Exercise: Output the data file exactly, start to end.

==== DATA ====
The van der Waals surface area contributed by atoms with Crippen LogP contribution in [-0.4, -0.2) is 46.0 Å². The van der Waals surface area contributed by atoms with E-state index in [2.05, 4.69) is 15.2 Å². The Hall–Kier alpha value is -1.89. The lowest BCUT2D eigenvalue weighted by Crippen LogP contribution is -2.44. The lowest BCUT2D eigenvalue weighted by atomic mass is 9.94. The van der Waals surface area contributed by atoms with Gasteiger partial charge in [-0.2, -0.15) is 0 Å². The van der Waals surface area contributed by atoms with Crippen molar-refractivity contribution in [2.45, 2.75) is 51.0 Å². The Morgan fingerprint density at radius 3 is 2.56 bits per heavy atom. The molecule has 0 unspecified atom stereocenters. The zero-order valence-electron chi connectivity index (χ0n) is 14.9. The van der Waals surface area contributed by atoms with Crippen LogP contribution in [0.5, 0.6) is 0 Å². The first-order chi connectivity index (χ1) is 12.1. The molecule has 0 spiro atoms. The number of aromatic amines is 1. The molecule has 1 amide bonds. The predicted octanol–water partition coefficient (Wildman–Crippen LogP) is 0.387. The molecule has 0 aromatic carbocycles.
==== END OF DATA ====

The van der Waals surface area contributed by atoms with Crippen LogP contribution in [-0.4, -0.2) is 46.0 Å². The van der Waals surface area contributed by atoms with E-state index in [2.05, 4.69) is 15.2 Å². The Hall–Kier alpha value is -1.89. The lowest BCUT2D eigenvalue weighted by Crippen LogP contribution is -2.44. The lowest BCUT2D eigenvalue weighted by atomic mass is 9.94. The van der Waals surface area contributed by atoms with Gasteiger partial charge in [-0.2, -0.15) is 0 Å². The van der Waals surface area contributed by atoms with Crippen molar-refractivity contribution in [2.45, 2.75) is 51.0 Å². The Morgan fingerprint density at radius 3 is 2.56 bits per heavy atom. The molecule has 0 unspecified atom stereocenters. The zero-order valence-electron chi connectivity index (χ0n) is 14.9. The van der Waals surface area contributed by atoms with Crippen LogP contribution in [0.5, 0.6) is 0 Å². The first-order chi connectivity index (χ1) is 12.1. The molecule has 0 spiro atoms. The number of aromatic amines is 1. The molecule has 1 amide bonds. The predicted octanol–water partition coefficient (Wildman–Crippen LogP) is 0.387. The molecule has 0 aromatic carbocycles.